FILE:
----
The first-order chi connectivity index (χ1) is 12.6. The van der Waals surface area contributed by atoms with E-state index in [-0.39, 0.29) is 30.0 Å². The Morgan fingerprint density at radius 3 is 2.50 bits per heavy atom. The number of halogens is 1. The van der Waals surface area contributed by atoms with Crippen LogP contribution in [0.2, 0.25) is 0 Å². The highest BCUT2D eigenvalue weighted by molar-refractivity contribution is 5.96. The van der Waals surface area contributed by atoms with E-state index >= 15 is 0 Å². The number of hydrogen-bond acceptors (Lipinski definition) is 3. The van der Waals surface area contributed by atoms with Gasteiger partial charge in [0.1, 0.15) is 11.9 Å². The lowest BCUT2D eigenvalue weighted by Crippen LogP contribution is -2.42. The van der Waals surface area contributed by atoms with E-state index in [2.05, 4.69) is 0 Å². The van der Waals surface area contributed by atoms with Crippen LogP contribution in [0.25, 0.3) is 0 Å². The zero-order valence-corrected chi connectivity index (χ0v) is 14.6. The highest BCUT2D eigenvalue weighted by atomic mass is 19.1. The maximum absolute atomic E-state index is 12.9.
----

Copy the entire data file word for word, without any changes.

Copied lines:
The first-order chi connectivity index (χ1) is 12.6. The van der Waals surface area contributed by atoms with E-state index in [-0.39, 0.29) is 30.0 Å². The Morgan fingerprint density at radius 3 is 2.50 bits per heavy atom. The number of halogens is 1. The van der Waals surface area contributed by atoms with Crippen LogP contribution in [0.2, 0.25) is 0 Å². The highest BCUT2D eigenvalue weighted by molar-refractivity contribution is 5.96. The van der Waals surface area contributed by atoms with E-state index >= 15 is 0 Å². The number of hydrogen-bond acceptors (Lipinski definition) is 3. The van der Waals surface area contributed by atoms with Gasteiger partial charge in [0.1, 0.15) is 11.9 Å². The lowest BCUT2D eigenvalue weighted by Crippen LogP contribution is -2.42. The van der Waals surface area contributed by atoms with E-state index in [2.05, 4.69) is 0 Å². The van der Waals surface area contributed by atoms with Crippen LogP contribution in [0.25, 0.3) is 0 Å². The zero-order valence-corrected chi connectivity index (χ0v) is 14.6. The highest BCUT2D eigenvalue weighted by atomic mass is 19.1. The maximum absolute atomic E-state index is 12.9.